In both Britain and the United States conservative lawmakers are trying to radically reduce the social safety net for the poor by adding conditions and requirements to programs like Food Stamps and Medicaid. Proposals include adding work requirements and drug testing.
Their voting base is loving it: "Finally, something is getting done. . . ."
A lot has been written about how the Brexit vote and the election of Donald Trump reflected the ascendancy of anti-immigrant sentiment on both sides of the Atlantic. Both votes, coming in the first quarter of the 21st century, illustrate that there is a psychology of scarcity that has made deep inroads into our political bloodstream.
Of course there’s a surreal irony here when we see Apple reach the trillion dollar mark in value and the personal wealth of the planet’s top .01 percent on an ever upward trajectory to "infinity and beyond."
Abundance is not the problem. Sharing it is.
For down here on earth, the squeeze play is really on social welfare budgets because it simultaneously pulls out the welcome mat for that alien other while also taking a whack at the native born poor who have been "mollycoddled long enough." In this world view the poor are to be viewed with suspicion, like the criminals they likely are.
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And like the YouTube video that went viral of the white New York City lawyer berating Latino workers in a Manhattan eatery by threatening to call ICE on them, this emerging xenophobic zeitgeist has a kind of passionate self-righteousness edge to it.
That kind of Trumpian self-indulging tirade is rooted in the conviction that the subject of your derision is actually not a human being at all, but an object worthy of your total contempt. It is the kind of discourse we hear on talk radio when people are described as “vermin” — wild mammals and birds that are harmful to crops and carry disease.
As any person with any background in agriculture knows, there’s only one thing to do with vermin, call the exterminator.
It would appear from the current tenor of political discourse that the biblical instructions to raise up the poor and the immigrant stranger might as well be prehistoric cave drawings.
There’s just no place in our Lifestyles of the Rich and Famous reality TV world for Matthew’s instruction (19:21): “Jesus said to him, 'If you want to be perfect, go, sell what you have and give to the poor and you will have treasure in heaven, and come follow me.'”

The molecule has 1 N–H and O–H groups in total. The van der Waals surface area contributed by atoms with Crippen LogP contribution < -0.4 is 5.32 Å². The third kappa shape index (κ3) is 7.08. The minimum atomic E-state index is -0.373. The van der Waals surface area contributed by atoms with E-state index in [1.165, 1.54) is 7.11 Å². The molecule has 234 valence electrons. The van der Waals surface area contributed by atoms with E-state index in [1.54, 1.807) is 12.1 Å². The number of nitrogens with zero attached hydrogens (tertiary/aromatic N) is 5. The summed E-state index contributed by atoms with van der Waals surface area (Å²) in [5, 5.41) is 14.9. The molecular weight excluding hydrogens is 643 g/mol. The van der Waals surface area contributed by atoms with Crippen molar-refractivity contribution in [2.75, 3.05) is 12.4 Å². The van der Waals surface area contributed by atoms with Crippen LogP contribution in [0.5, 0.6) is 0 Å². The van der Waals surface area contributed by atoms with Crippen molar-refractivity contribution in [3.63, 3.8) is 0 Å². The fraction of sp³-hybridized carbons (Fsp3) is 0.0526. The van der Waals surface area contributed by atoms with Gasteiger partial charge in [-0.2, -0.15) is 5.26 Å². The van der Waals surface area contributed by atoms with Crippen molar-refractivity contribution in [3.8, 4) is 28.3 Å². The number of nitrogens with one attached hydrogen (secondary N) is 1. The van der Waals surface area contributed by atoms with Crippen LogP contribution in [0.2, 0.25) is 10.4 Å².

We know that for decades now in both countries church attendance has been on the decline. And just what has risen up in its place? Based on ratings for reality television, it would appear to be our actual worship of wealth itself.
Add in our lust for wealth and high-end luxury goods stroked by the corporate media and voila — we have Donald Trump sitting in the White House atop the Golden Calf (That’s the idol the Israelites built to kill time waiting for Mosses to return from Mt. Sinai).
According to a recently released study from the London School of Economics there is psycho-social link between regularly watching reality based shows like the “The Apprentice” and “Keeping Up With the Kardashians” and being in favor of draconian cuts to social welfare benefit.
Dr. Rodolfo Leyva, with LSE’s Department of Media and Communications "studied the responses of 487 British adults aged 18-49 to a randomized-control web-survey experiment that was masked as a memory and attention test,” according to an LSE press release. “The treatment group was exposed to 4 adverts for luxury products, 4 tabloid photos of famous celebrities showing off expensive goods, and 4 newspaper headlines of rags to riches stories.”
LSE continued, “The control group was exposed to neutral stimuli such as adverts about the London underground, images of natural scenery and newspaper headlines about dinosaurs. In total, each group was intermittently shown 12 separate images — each for 5 seconds.”
The results showed that even just an “intermittent minute of attention to common and typical materialistic media messages caused a significant increase in anti-welfare sentiments” with results showing that “those who also regularly watched shows such as “The Apprentice” and “X-Factor” were much more likely to hold “stronger materialistic and anti-welfare attitudes than lighter consumers of these shows.”
Dr. Leyva studies political participation, media psychology, neuroscience as well as quantitative and experimental methods in media and communications research.
“”The Apprentice”, “Keeping Up With The Kardashians” and “X-Factor” are replete with MMMs [materialists media messages] that are engineered to absorb audiences into the glamorous world of wealth and celebrities and thus have a strong potential to function as cultivators of materialistic values and attitudes,” wrote Dr. Leyva.
"Humans are inherently materialistic but also very social and communal. The way this is expressed depends on our culture. If there is more emphasis on materialism as a way to be happy, this makes us more inclined to be selfish and anti-social, and therefore unsympathetic to people less fortunate.
He continued, “This study can contribute to explanations for why the UK public’s support for welfare to aid the impoverished and unemployed has been decreasing during a time of rapidly growing wealth disparities, living costs, and rates of precarious [employment] and underemployment.”
As we look to 2018 and beyond, our real problem is not so much Donald Trump, but the part of our national character he personifies, that believes prosperity is achieved through greed and selfishness.